Macbeth, Loft Theatre, Leamington
A SENSE of rushing headlong into catastrophe as fatal error follows fatal error lies at the heart of David Fletcher’s strong setting of Shakespeare’s darkest tragedy.
There can’t be many plays in the Shakespeare canon which contain more famous lines, oft-quoted speeches and phrases which have found their way into everyday speech. Presenting the events of the play, and the thought processes behind those happenings, is a struggle to keep fresh but this production manages perfectly.
Those bringing school parties to experience the Bard on the stage rather than the page will not be disappointed. There are a few innovations and the occasional omission, but on the whole this is a solid, non-tricksy rendering of the play which satisfies on all levels, and right from the start.
The witches find their way rapidly from the opening on the blasted heath to the battle camp and later, still as a trio, into the home of the Macbeth’s themselves. Whether as lowering presence or scheming spies, it’s a move that opens interesting possibilities.
A strong and well-balanced cast keep the pace up and the clarity of delivery in the poetry is as good as could be wished for.
Mark Crossley’s Macbeth is a study in a man’s gradual but irreversible descent into madness. The decision to embark on the first deadly deed is outwardly a tough one and contrasts sharply with a chilling subsequent indifference as the blood and the bodies continue to pile up. It’s a portrayal which sees Macbeth clearly going off the rails but not so far that he can’t appreciate his own part in the mess.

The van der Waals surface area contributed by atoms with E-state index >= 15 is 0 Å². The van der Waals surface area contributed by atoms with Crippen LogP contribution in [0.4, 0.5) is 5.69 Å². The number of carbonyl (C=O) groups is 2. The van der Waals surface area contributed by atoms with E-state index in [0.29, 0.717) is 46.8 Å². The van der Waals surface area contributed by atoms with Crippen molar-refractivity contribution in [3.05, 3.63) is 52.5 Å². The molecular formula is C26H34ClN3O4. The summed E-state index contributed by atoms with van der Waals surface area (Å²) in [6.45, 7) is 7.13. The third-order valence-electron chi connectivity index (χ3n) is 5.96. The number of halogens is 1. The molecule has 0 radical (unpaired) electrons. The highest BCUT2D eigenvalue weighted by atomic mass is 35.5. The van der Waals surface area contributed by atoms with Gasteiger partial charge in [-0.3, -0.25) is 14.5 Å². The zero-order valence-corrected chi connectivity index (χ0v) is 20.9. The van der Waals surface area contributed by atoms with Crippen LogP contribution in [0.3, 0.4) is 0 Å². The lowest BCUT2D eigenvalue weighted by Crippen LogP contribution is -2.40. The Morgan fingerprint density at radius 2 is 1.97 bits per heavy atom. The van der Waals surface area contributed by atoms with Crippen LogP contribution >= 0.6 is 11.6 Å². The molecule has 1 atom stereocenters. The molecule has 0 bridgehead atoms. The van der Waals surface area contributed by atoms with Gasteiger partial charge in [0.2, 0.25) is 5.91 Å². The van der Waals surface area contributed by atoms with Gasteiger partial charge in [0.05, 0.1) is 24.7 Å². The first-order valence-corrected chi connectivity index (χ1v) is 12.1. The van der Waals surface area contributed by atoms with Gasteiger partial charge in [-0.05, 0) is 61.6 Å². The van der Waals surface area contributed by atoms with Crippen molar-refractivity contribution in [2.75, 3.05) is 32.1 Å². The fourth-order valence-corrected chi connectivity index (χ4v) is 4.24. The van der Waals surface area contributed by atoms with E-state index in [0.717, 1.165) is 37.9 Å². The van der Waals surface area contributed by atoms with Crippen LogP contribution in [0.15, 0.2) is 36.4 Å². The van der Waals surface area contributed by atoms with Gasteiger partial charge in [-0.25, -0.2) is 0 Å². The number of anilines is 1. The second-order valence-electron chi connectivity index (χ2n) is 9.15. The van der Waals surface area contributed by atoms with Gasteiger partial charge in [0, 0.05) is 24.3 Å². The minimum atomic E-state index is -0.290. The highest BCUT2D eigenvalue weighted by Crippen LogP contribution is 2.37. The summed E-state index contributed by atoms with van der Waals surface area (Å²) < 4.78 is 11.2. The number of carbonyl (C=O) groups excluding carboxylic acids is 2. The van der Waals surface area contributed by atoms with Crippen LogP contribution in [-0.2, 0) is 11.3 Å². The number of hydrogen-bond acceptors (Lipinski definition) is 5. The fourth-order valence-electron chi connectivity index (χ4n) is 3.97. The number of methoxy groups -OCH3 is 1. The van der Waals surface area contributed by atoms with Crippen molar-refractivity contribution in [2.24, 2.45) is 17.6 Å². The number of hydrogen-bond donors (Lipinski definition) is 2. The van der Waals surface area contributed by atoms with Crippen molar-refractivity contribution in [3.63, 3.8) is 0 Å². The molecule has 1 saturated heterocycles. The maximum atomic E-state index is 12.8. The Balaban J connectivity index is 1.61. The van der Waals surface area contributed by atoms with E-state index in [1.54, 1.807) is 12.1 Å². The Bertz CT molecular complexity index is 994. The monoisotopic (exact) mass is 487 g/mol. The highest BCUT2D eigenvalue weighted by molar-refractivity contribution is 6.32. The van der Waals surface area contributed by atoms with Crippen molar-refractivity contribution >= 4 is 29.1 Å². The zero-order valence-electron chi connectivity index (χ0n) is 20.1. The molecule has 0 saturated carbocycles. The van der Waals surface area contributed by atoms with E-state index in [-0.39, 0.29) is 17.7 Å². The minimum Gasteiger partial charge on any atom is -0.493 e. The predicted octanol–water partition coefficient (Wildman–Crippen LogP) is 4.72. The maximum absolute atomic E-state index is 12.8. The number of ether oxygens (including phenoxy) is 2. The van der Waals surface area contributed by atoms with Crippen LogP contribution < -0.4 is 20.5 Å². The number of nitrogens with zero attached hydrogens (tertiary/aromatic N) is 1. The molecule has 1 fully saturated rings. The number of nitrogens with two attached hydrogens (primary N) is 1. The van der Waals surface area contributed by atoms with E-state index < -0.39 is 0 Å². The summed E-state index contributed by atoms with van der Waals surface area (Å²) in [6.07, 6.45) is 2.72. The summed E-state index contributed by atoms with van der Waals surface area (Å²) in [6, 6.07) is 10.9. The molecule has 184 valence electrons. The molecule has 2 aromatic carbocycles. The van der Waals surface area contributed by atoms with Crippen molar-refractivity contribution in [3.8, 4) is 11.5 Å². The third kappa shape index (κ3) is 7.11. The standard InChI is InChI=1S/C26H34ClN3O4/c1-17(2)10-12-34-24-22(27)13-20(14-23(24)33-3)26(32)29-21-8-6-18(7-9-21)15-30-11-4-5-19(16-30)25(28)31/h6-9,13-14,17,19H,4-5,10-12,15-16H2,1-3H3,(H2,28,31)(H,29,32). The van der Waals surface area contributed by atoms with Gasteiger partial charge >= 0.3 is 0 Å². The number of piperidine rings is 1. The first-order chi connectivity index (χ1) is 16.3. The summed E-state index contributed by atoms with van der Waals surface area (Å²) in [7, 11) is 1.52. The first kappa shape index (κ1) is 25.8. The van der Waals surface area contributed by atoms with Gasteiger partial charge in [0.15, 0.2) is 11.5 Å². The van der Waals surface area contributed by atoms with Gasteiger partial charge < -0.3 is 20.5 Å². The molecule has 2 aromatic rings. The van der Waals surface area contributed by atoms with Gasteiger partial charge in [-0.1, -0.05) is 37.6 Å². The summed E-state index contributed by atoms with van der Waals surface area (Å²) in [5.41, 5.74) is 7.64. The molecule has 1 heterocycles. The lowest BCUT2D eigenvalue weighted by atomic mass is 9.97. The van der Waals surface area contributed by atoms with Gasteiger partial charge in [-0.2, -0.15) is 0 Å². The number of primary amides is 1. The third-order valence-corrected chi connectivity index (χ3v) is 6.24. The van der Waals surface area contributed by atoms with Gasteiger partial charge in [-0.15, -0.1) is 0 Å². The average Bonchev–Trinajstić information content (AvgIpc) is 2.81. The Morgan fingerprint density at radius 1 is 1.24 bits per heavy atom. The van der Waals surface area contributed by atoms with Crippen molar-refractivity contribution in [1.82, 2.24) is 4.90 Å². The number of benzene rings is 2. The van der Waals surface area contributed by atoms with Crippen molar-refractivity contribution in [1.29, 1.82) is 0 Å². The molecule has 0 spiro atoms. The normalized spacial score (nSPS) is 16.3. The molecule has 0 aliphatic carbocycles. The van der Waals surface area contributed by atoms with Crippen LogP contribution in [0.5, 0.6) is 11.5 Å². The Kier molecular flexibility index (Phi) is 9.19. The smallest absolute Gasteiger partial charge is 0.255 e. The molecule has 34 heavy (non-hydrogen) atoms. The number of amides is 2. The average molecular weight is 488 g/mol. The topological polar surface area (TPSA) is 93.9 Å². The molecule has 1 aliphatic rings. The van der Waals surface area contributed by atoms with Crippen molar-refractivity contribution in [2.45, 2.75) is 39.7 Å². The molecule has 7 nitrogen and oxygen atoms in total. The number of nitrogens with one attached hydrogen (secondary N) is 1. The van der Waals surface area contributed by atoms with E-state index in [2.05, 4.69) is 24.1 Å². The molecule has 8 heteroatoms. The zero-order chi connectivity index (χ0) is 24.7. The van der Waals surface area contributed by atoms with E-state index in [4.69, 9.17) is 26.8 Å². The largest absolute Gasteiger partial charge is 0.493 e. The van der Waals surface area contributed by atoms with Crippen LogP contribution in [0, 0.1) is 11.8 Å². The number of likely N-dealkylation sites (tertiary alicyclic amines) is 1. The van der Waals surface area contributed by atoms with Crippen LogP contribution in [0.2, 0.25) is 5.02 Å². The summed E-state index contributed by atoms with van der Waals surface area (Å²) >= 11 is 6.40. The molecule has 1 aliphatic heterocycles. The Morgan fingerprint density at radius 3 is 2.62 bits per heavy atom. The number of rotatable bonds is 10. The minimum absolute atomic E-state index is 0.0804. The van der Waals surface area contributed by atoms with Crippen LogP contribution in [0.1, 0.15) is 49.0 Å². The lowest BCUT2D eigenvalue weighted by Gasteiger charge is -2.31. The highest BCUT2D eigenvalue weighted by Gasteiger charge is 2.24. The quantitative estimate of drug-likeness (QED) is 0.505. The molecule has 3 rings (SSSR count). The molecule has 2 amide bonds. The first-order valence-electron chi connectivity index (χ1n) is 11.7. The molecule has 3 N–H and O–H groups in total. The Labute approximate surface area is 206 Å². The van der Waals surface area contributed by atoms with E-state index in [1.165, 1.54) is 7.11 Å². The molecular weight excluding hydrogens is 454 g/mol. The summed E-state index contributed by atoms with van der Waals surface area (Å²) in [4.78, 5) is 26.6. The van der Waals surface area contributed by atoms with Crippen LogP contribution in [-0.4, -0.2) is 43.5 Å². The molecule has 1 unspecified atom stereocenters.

As Lady Macbeth Julie Godfrey captures perfectly the drive and impatient ambition pushing the pair to act in a way neither would probably do alone. The vulnerability beneath the traditional steely exterior is also there, particularly in a genuinely moving sleepwalking scene.
They are a believable, fallible couple well-matched together and powerful apart. The production has excellent support wherever the action turns. Peter Daly-Dickson as Macduff, Elaine Freeborn’s joyously earthy porter and Mark Roberts as Lennox all catch the eye.
Amy Carroll’s design is bold and open, a range of wooden platforms serving as battlements, banqueting hall and any number of undulating battlefields.
There’s a lot to like in this production. It doesn’t risk a great deal but in playing it straight we get a solid, wholly fulfilling presentation of a classic.